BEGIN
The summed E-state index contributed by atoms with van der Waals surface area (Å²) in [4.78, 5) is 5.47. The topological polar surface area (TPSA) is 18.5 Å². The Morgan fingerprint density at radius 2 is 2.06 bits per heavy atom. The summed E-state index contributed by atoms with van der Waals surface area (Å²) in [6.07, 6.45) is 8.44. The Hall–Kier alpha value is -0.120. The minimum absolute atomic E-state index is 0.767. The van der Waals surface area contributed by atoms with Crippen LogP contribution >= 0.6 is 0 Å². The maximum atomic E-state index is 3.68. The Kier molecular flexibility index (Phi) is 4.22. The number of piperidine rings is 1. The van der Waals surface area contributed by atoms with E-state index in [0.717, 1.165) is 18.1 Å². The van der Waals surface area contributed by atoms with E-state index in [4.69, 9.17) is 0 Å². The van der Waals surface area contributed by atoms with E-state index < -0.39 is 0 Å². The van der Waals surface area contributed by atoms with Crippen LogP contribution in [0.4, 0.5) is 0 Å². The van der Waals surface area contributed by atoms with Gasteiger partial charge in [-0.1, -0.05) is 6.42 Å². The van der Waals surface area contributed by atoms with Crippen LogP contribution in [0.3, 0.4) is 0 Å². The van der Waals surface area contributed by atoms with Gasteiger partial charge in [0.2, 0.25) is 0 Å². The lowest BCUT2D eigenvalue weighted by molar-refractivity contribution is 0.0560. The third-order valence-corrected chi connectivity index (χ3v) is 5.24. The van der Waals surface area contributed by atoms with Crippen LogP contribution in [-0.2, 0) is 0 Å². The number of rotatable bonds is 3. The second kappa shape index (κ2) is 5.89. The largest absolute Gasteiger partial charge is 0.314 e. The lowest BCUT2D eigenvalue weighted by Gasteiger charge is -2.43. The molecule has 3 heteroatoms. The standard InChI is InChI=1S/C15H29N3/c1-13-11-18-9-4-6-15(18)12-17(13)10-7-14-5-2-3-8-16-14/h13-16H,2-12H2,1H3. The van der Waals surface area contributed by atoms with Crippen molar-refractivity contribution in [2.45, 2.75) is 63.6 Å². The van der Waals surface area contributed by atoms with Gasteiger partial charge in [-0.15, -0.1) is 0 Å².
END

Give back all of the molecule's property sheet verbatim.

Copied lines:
The summed E-state index contributed by atoms with van der Waals surface area (Å²) in [4.78, 5) is 5.47. The topological polar surface area (TPSA) is 18.5 Å². The Morgan fingerprint density at radius 2 is 2.06 bits per heavy atom. The summed E-state index contributed by atoms with van der Waals surface area (Å²) in [6.07, 6.45) is 8.44. The Hall–Kier alpha value is -0.120. The minimum absolute atomic E-state index is 0.767. The van der Waals surface area contributed by atoms with Crippen LogP contribution >= 0.6 is 0 Å². The maximum atomic E-state index is 3.68. The Kier molecular flexibility index (Phi) is 4.22. The number of piperidine rings is 1. The van der Waals surface area contributed by atoms with E-state index in [0.717, 1.165) is 18.1 Å². The van der Waals surface area contributed by atoms with E-state index in [4.69, 9.17) is 0 Å². The van der Waals surface area contributed by atoms with E-state index < -0.39 is 0 Å². The van der Waals surface area contributed by atoms with Crippen LogP contribution in [0.4, 0.5) is 0 Å². The van der Waals surface area contributed by atoms with Gasteiger partial charge in [-0.1, -0.05) is 6.42 Å². The van der Waals surface area contributed by atoms with Crippen LogP contribution in [0.3, 0.4) is 0 Å². The van der Waals surface area contributed by atoms with Gasteiger partial charge in [0.2, 0.25) is 0 Å². The lowest BCUT2D eigenvalue weighted by molar-refractivity contribution is 0.0560. The third-order valence-corrected chi connectivity index (χ3v) is 5.24. The van der Waals surface area contributed by atoms with Crippen LogP contribution in [-0.2, 0) is 0 Å². The number of rotatable bonds is 3. The second kappa shape index (κ2) is 5.89. The largest absolute Gasteiger partial charge is 0.314 e. The lowest BCUT2D eigenvalue weighted by Gasteiger charge is -2.43. The molecule has 3 heteroatoms. The standard InChI is InChI=1S/C15H29N3/c1-13-11-18-9-4-6-15(18)12-17(13)10-7-14-5-2-3-8-16-14/h13-16H,2-12H2,1H3. The van der Waals surface area contributed by atoms with Crippen molar-refractivity contribution in [2.45, 2.75) is 63.6 Å². The van der Waals surface area contributed by atoms with Gasteiger partial charge in [-0.15, -0.1) is 0 Å².